Companies still relying on spreadsheets and other piecemeal financial planning and budgeting methods are the targets of a trio of new packages designed to provide an enterprise view of financial performance.
SAS Institute Inc., Oracle Corp. and Siebel Systems Inc. have each brought out tools aimed at tightening financial reporting operations.
SAS this week rolled out its SAS Financial Intelligence line, which the Cary, N.C.-based company said can help organizations get more accurate and timely financial results for use in the reports needed for regulatory compliance efforts and corporate management.
MCI Inc. is using the activity-based management product in the SAS line to replace spreadsheets and better link operating expenses to individual products by segment, said Leslie Mote, corporate business analysis director at MCI. The new system provides more cost and salary data on MCI product lines than previous tools, Mote said. “I don’t think the executives were able to see that from a high level” in the past, she said.
Now, employees from different units can see how their actions relate to other parts of the company regarding cost and profitability, Mote said. In addition, MCI uses the tool to segment salary data for reports to the Securities and Exchange Commission and to help better set pricing schedules.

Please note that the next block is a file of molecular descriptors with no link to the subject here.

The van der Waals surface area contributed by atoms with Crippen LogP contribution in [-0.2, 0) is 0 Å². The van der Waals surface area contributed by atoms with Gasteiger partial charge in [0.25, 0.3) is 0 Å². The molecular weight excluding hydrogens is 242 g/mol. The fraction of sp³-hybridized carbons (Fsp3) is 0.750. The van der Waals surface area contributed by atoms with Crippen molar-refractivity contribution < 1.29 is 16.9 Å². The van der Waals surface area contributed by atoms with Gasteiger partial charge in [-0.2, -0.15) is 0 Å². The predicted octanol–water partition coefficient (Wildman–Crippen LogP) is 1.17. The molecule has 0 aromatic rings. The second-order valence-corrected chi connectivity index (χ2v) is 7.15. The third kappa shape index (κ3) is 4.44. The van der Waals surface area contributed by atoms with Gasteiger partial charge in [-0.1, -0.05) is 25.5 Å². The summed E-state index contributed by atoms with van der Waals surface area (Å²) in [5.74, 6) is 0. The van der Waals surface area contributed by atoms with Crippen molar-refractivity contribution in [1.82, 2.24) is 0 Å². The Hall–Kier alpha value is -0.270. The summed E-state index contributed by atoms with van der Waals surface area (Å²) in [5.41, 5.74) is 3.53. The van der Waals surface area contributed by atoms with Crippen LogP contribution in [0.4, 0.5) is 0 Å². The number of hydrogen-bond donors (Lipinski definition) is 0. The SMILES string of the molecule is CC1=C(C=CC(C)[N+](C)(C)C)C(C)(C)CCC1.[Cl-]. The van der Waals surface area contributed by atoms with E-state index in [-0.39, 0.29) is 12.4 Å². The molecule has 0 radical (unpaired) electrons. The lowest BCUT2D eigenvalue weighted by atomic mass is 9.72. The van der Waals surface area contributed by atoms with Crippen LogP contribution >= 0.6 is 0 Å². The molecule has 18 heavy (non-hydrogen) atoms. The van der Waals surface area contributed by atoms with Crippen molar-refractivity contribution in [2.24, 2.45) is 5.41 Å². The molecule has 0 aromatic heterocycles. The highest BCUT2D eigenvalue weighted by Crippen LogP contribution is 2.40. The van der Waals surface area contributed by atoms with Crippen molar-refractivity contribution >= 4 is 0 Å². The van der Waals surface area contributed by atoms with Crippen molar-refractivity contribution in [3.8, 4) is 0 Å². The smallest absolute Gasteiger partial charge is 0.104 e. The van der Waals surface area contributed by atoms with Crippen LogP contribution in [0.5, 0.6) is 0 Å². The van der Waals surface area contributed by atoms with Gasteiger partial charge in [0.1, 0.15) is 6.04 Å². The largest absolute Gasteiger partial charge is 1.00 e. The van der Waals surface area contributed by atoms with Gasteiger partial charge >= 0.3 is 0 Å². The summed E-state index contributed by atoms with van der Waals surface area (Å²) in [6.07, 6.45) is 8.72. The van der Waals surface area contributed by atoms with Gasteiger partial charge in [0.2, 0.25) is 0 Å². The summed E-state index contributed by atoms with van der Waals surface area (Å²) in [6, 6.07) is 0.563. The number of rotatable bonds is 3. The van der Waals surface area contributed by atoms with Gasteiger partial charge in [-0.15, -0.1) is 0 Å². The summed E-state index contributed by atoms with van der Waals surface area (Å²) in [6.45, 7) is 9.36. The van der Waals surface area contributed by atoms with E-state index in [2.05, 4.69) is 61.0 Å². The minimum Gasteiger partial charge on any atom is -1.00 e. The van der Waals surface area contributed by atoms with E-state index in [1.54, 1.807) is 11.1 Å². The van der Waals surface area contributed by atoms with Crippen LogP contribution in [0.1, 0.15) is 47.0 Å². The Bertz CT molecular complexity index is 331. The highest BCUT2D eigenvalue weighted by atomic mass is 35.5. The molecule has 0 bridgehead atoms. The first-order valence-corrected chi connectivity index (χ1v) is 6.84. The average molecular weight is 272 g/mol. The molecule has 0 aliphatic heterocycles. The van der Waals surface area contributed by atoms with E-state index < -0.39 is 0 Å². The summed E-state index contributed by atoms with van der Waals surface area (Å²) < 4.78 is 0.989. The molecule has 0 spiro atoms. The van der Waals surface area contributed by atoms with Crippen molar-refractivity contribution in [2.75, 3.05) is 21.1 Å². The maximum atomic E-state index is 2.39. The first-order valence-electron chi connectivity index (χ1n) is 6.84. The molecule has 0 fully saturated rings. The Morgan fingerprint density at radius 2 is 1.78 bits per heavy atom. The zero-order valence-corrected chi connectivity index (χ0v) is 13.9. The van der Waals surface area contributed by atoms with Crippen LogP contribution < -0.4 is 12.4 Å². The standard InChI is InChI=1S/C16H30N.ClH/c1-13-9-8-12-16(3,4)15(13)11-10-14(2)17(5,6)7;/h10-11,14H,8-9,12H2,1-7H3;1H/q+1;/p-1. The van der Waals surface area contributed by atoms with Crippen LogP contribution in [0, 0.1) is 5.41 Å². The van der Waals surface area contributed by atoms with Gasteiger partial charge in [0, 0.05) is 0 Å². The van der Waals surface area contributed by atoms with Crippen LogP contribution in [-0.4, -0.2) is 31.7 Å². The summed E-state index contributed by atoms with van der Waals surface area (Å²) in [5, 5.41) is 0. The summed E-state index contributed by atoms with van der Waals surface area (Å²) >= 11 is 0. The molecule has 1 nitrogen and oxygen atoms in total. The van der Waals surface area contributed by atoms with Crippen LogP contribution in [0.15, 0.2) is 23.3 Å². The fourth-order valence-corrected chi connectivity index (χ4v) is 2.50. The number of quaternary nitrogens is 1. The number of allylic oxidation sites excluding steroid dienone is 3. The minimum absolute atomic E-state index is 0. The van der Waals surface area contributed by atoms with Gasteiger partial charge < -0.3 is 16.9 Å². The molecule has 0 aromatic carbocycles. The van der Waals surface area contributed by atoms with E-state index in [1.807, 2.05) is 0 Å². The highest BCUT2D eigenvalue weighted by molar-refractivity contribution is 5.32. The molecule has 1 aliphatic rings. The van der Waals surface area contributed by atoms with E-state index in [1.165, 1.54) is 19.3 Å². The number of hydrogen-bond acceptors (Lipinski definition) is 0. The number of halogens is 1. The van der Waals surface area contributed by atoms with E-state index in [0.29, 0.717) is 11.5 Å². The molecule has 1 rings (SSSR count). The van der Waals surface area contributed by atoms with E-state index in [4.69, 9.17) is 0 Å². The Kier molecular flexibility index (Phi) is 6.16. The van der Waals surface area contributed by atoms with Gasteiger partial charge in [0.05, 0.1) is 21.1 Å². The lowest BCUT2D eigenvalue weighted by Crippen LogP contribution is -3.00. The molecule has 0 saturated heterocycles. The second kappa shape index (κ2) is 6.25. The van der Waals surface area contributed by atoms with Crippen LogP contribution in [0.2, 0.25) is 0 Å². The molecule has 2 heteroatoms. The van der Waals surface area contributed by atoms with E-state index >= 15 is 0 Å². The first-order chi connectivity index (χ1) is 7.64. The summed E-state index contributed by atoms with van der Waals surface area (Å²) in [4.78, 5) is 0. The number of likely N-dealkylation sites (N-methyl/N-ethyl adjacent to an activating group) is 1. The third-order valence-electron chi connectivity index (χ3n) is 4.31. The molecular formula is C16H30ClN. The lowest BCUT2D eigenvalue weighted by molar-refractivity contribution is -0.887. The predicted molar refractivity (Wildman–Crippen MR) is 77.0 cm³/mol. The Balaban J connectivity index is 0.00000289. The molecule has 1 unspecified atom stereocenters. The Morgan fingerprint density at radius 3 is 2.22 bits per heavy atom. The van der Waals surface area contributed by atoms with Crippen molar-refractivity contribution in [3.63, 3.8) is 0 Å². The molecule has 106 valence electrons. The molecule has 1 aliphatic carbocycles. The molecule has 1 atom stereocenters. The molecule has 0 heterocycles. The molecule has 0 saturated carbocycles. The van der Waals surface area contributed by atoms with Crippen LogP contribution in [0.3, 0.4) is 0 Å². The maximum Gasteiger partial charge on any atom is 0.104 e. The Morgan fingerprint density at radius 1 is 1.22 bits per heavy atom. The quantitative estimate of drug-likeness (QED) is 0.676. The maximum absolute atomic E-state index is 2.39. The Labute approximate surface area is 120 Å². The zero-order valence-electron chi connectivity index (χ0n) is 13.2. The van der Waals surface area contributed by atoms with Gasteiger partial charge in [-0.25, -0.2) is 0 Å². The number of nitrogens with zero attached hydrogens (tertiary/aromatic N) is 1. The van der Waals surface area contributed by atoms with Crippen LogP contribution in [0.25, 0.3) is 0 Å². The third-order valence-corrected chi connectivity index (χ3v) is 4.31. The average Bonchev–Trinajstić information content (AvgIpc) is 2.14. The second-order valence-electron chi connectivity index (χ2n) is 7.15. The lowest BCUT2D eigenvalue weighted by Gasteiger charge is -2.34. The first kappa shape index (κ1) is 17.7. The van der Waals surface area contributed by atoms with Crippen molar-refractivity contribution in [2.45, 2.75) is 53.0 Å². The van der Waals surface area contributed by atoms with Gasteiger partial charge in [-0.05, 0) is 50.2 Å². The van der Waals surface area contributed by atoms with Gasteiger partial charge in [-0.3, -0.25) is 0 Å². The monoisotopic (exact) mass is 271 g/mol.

The Thomson Corp., a Stamford, Conn.-based provider of customized information systems to various industries, used the earlier version of the SAS software to meet the SEC’s reporting requirements for listing on the New York Stock Exchange, said David Ross, Thomson’s director of corporate financial systems. “We really didn’t have one version of the truth, (and) we needed something to be able to support a standard, repeatable, consolidated process every single month,” Ross said.
Some of the newer SAS features — such as real-time consolidation — may help Thomson close its books and report earnings more quickly, he added.
Oracle this month began shipping its Enterprise Planning and Budgeting application, which is designed to integrate planning and budgeting processes in a single database and associate financial data with specific users who can be held accountable for changes, said John Schoenherr, Oracle’s vice-president of corporate performance management development. The new application will replace Oracle Financial Analyzer and Oracle Sales Analyzer.
For its part, San Mateo, Calif.-based Siebel this month brought out Financial Analytics, which the vendor said can deliver real-time visibility into financial data and provide an early warning of deviations from plans.
The three vendors are positioning their products for companies struggling with spreadsheet budgeting, said Wayne Eckerson, an analyst at The Data Warehousing Institute in Seattle. “The budgeting/planning system is integrated with financial consolidation and accounting systems so standards are baked in the operational side of financial reporting,” he said. “The numbers are more accurate and up to date.”